Finally, in one embodiment, the visual gyroscope, as discussed above, is used to handle issues related to jitter and movement of the device. The visual gyroscope is used to estimate rotation of the device by the user. The rotated new frame is compared to the frame in history and the visual gyroscope allows the mobile device to compensate for the rotation by rotating the new frame back in the opposite direction. It is important to note that the visual gyroscope allows pixels corresponding to the same point in the scene to be compared, not just pixels with the same image coordinates.
FIG. 7 depicts a flowchart of an exemplary computer implemented process of displaying a live preview image with long term exposure on a mobile device in accordance with one embodiment of the present invention. While the various steps in this flowchart are presented and described sequentially, one of ordinary skill will appreciate that some or all of the steps can be executed in different orders and some or all of the steps can be executed in parallel. Further, in one or more embodiments of the invention, one or more of the steps described below can be omitted, repeated, and/or performed in a different order. Accordingly, the specific arrangement of steps shown in FIG. 7 should not be construed as limiting the scope of the invention. Rather, it will be apparent to persons skilled in the relevant art(s) from the teachings provided herein that other functional flows are within the scope and spirit of the present invention. Flowchart 700 may be described with continued reference to exemplary embodiments described above, though the method is not limited to those embodiments.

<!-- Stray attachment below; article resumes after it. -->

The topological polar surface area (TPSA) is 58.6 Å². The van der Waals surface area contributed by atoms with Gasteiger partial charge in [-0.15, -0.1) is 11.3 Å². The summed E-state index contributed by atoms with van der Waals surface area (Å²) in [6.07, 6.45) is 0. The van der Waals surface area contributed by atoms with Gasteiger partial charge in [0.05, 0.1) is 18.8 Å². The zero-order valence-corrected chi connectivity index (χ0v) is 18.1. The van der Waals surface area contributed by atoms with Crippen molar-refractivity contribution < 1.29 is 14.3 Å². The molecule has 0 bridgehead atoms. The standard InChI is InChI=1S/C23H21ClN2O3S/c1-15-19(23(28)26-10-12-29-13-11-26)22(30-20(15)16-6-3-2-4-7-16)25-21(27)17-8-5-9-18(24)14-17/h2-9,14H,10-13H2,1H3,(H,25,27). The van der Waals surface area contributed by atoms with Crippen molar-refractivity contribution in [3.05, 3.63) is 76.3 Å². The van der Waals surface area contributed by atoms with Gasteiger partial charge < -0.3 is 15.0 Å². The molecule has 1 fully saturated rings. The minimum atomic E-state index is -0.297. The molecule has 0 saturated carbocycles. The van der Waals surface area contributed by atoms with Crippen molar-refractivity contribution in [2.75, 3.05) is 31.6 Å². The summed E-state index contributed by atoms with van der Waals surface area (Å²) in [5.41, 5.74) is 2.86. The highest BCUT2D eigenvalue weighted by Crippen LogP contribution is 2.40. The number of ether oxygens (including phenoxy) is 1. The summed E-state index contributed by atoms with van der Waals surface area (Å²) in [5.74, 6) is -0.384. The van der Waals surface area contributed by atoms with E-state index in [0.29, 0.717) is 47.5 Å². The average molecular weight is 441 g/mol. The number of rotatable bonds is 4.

At step 712, a history and confidence value is built up for each pixel in an image captured by a camera displayed on the live preview window of a mobile device. Subsequently, at step 713 a new frame of pixels is obtained.
At step 714, a new frame pixel color for one of the pixels in the new frame is compared to the history frame pixel color to determine if they are similar. If at step 716, it is determined they are similar, then at step 718, the pixel from the new frame is used for display on the live preview image on the device and the process is repeated for the next pixel in the image.